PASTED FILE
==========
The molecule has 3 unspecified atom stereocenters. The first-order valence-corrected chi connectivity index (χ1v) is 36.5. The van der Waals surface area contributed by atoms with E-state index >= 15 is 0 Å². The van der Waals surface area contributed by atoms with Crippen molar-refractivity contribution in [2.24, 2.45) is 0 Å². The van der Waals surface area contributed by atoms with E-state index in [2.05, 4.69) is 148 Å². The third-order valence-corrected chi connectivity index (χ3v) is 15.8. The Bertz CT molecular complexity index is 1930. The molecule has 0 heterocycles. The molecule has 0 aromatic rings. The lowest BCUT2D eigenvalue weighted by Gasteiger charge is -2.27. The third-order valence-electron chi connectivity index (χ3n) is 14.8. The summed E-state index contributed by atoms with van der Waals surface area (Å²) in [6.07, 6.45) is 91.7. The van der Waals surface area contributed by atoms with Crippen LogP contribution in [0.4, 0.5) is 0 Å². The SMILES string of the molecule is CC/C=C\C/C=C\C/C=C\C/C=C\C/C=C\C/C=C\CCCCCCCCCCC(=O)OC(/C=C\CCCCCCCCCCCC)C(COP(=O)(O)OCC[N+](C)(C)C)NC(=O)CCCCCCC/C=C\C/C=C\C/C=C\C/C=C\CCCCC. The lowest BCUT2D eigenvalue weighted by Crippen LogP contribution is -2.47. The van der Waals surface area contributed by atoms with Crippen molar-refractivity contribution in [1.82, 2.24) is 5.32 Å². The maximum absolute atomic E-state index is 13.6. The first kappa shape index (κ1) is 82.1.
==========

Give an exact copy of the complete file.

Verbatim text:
The molecule has 3 unspecified atom stereocenters. The first-order valence-corrected chi connectivity index (χ1v) is 36.5. The van der Waals surface area contributed by atoms with E-state index >= 15 is 0 Å². The van der Waals surface area contributed by atoms with Crippen molar-refractivity contribution in [2.24, 2.45) is 0 Å². The van der Waals surface area contributed by atoms with E-state index in [2.05, 4.69) is 148 Å². The third-order valence-corrected chi connectivity index (χ3v) is 15.8. The Bertz CT molecular complexity index is 1930. The molecule has 0 heterocycles. The molecule has 0 aromatic rings. The lowest BCUT2D eigenvalue weighted by Gasteiger charge is -2.27. The third-order valence-electron chi connectivity index (χ3n) is 14.8. The summed E-state index contributed by atoms with van der Waals surface area (Å²) in [6.07, 6.45) is 91.7. The van der Waals surface area contributed by atoms with Crippen LogP contribution in [0.4, 0.5) is 0 Å². The SMILES string of the molecule is CC/C=C\C/C=C\C/C=C\C/C=C\C/C=C\C/C=C\CCCCCCCCCCC(=O)OC(/C=C\CCCCCCCCCCCC)C(COP(=O)(O)OCC[N+](C)(C)C)NC(=O)CCCCCCC/C=C\C/C=C\C/C=C\C/C=C\CCCCC. The lowest BCUT2D eigenvalue weighted by Crippen LogP contribution is -2.47. The van der Waals surface area contributed by atoms with Crippen molar-refractivity contribution in [1.82, 2.24) is 5.32 Å². The maximum absolute atomic E-state index is 13.6. The first kappa shape index (κ1) is 82.1.